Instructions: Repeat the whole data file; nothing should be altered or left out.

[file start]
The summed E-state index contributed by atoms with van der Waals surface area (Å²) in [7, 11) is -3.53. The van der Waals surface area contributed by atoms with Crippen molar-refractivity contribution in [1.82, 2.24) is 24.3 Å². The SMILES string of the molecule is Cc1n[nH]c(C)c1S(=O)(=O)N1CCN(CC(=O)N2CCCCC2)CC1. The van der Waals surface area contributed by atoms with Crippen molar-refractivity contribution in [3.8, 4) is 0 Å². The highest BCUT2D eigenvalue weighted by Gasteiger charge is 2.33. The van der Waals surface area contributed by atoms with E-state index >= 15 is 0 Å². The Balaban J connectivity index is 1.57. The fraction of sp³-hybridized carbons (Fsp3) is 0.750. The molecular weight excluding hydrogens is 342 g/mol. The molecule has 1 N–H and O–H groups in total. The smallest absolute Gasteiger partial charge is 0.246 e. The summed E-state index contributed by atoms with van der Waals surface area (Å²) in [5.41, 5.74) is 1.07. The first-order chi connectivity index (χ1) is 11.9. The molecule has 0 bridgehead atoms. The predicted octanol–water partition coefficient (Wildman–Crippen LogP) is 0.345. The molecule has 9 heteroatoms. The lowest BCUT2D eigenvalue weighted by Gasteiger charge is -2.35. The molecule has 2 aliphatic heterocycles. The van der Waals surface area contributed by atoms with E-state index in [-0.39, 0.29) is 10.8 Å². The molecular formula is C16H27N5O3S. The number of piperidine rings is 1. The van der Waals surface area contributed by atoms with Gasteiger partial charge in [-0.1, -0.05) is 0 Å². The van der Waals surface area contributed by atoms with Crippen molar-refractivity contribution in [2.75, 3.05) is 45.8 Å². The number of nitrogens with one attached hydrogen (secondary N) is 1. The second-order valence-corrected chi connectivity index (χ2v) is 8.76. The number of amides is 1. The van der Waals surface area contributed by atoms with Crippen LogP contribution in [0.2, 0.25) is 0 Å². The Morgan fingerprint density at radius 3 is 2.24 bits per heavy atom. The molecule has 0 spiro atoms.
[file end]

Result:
The summed E-state index contributed by atoms with van der Waals surface area (Å²) in [7, 11) is -3.53. The van der Waals surface area contributed by atoms with Crippen molar-refractivity contribution in [1.82, 2.24) is 24.3 Å². The SMILES string of the molecule is Cc1n[nH]c(C)c1S(=O)(=O)N1CCN(CC(=O)N2CCCCC2)CC1. The van der Waals surface area contributed by atoms with Crippen molar-refractivity contribution in [3.8, 4) is 0 Å². The highest BCUT2D eigenvalue weighted by Gasteiger charge is 2.33. The van der Waals surface area contributed by atoms with E-state index >= 15 is 0 Å². The Balaban J connectivity index is 1.57. The fraction of sp³-hybridized carbons (Fsp3) is 0.750. The molecular weight excluding hydrogens is 342 g/mol. The molecule has 1 N–H and O–H groups in total. The smallest absolute Gasteiger partial charge is 0.246 e. The summed E-state index contributed by atoms with van der Waals surface area (Å²) in [5.41, 5.74) is 1.07. The first-order chi connectivity index (χ1) is 11.9. The molecule has 0 bridgehead atoms. The predicted octanol–water partition coefficient (Wildman–Crippen LogP) is 0.345. The molecule has 9 heteroatoms. The lowest BCUT2D eigenvalue weighted by Gasteiger charge is -2.35. The molecule has 2 aliphatic heterocycles. The van der Waals surface area contributed by atoms with E-state index in [-0.39, 0.29) is 10.8 Å². The molecular formula is C16H27N5O3S. The number of piperidine rings is 1. The van der Waals surface area contributed by atoms with Gasteiger partial charge in [-0.1, -0.05) is 0 Å². The van der Waals surface area contributed by atoms with Crippen molar-refractivity contribution in [2.75, 3.05) is 45.8 Å². The number of nitrogens with one attached hydrogen (secondary N) is 1. The second-order valence-corrected chi connectivity index (χ2v) is 8.76. The number of amides is 1. The van der Waals surface area contributed by atoms with Crippen LogP contribution in [0.2, 0.25) is 0 Å². The Morgan fingerprint density at radius 3 is 2.24 bits per heavy atom. The molecule has 0 spiro atoms.